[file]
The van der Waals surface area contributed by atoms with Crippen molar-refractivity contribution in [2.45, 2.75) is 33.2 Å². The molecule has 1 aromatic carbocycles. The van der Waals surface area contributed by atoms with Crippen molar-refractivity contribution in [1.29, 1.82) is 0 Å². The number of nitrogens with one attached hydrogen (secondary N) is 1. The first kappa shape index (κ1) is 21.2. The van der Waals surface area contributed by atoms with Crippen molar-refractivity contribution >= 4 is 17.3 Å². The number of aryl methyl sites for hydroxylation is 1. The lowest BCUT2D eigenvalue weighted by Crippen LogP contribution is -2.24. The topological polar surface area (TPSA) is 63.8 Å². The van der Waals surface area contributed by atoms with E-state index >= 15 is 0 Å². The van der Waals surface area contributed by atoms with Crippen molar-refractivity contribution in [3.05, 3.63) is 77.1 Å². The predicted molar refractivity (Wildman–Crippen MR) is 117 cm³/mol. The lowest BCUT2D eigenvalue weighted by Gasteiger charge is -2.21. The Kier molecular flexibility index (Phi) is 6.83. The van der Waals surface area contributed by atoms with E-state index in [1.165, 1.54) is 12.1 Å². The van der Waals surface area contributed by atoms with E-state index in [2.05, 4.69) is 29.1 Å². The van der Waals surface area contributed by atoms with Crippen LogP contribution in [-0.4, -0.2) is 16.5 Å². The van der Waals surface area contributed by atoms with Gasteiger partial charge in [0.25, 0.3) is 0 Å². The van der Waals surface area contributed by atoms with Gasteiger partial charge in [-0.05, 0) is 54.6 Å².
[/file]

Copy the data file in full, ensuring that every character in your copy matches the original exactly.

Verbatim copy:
The van der Waals surface area contributed by atoms with Crippen molar-refractivity contribution in [2.45, 2.75) is 33.2 Å². The molecule has 1 aromatic carbocycles. The van der Waals surface area contributed by atoms with Crippen molar-refractivity contribution in [1.29, 1.82) is 0 Å². The number of nitrogens with one attached hydrogen (secondary N) is 1. The first kappa shape index (κ1) is 21.2. The van der Waals surface area contributed by atoms with Crippen molar-refractivity contribution >= 4 is 17.3 Å². The number of aryl methyl sites for hydroxylation is 1. The lowest BCUT2D eigenvalue weighted by Crippen LogP contribution is -2.24. The topological polar surface area (TPSA) is 63.8 Å². The van der Waals surface area contributed by atoms with E-state index >= 15 is 0 Å². The van der Waals surface area contributed by atoms with Crippen molar-refractivity contribution in [3.05, 3.63) is 77.1 Å². The predicted molar refractivity (Wildman–Crippen MR) is 117 cm³/mol. The lowest BCUT2D eigenvalue weighted by Gasteiger charge is -2.21. The Kier molecular flexibility index (Phi) is 6.83. The van der Waals surface area contributed by atoms with E-state index in [1.165, 1.54) is 12.1 Å². The van der Waals surface area contributed by atoms with E-state index in [2.05, 4.69) is 29.1 Å². The van der Waals surface area contributed by atoms with Crippen LogP contribution in [-0.4, -0.2) is 16.5 Å². The van der Waals surface area contributed by atoms with Gasteiger partial charge in [0.25, 0.3) is 0 Å². The van der Waals surface area contributed by atoms with Gasteiger partial charge in [-0.05, 0) is 54.6 Å².